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The Captain’s baby, a fifty-foot Viking Cabin Cruiser, is for sale.

Has been all summer.

Potential buyers have come and gone.

  • Boat is too big.

  • Boat is too small.

  • Boat can’t be handled by only two people. (Really?)

  • No reason given.

  • Just looking.

  • We first have to sell our boat/house/condo/the dog/the kids/ etc.

So it went.

Finally, a serious buyer appeared. If you are prepared to fly from Florida to where we are, pay a surveyor, pay to have the boat hauled out of the water, you must be serious, right?

All of this finally got scheduled for Friday September 14th.

Hurricane Florence happened.

Everything got postponed for a week later.

I worked up momentum all over again. I really wanted this boat to sell. I want to go home.


And everything went south.

The witching hour was scheduled for 9.30 am. The previous day I’d cleaned and washed. Project bags and books stashed in the V-berth cabin. Guest cabin immaculate. Owner’s cabin tidy. Towels folded and neat in bathroom.

We planned to take the dogs for an early walk. Feed them. Pick up in the galley and lounge. (Think dog toys and files where I work. And a mess where the Captain is installed.)

Reality was finding the surveyor on the boat BEFORE 8.00 am when we returned. Then one realtor showed up at about 8.30.

Final pick up and tidy became history as I scrambled to get myself, my computer, books, knitting, dog toys and water bowl off the boat. Everything I might require for a day on shore.

I estimated that –

  • The morning would be taken up with surveying the boat and inspection by the prospective buyer.

  • At midday the boat would be hauled out for a bottom inspection.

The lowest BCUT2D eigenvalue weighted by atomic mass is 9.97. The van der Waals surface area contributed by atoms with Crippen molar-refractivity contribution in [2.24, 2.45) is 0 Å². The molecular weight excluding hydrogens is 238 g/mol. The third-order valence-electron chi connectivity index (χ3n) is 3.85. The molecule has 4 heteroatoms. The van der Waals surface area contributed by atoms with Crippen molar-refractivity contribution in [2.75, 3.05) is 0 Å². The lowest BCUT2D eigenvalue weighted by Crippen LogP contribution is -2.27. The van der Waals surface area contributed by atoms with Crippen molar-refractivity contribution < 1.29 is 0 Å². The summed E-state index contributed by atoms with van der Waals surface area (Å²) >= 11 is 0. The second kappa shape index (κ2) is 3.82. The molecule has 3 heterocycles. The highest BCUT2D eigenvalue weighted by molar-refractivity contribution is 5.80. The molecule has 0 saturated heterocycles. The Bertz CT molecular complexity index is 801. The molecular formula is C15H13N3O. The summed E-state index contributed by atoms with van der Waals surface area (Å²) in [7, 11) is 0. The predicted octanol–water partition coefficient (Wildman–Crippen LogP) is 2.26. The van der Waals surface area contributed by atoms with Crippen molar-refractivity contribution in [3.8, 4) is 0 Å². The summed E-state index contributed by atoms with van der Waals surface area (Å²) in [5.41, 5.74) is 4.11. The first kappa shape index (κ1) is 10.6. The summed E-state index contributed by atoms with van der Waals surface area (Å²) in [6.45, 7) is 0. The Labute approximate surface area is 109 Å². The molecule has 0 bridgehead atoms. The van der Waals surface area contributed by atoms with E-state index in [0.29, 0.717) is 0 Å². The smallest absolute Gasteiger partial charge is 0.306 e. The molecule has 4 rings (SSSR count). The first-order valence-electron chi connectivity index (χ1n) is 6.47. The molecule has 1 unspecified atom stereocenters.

• In the afternoon, boat back in the water, she would be taken out for sea trials.

I settled into one of the cottages. My accommodation for the day. Gave the dogs their toys. Filled their water bowl. Got out my notebook.

My phone rang. (Bad line to use in a novel for interruption but this was real life.)

“You can come back,” said the Captain. “They’re gone, they didn’t like the boat.”

What? They didn’t “like” our beautiful boat? Why?

The mother in me sprang to the defense of the Captain’s boat.

“The broker said it was too messy,” the Captain told me. “Buyers expect a pristine boat.”

Whaaaat? Do they realize we live on this boat? Have been living on it since June? It’s not dirty! It’s not untidy!


I fumed. Grabbed pen and paper. Started writing. Calmed down some. Still irritable as hell I looked at the flip side.

We always had a Plan B.

Plan A, which no longer existed, was the boat being sold. Packing our personal stuff. Loading the car. Renting a van for the overflow. Driving back to Florida.

And I’d be home!

I could feel my house wrapping its arms around me as I walked in the front door. My Happy Chair would be waiting. And the heron on the back-lawn fishing.

And for a while, I guess not going home was at the bottom of my disappointment.

Plan B was heading North to Washington DC with the boat.

Staying for a week. Catching some culture. Going to see –


It no longer mattered that the potential buyer didn’t like out boat. Well, not as much.

Plan B started looking really good.

And I couldn’t help but be reminded that Man Plans and God Laughs.


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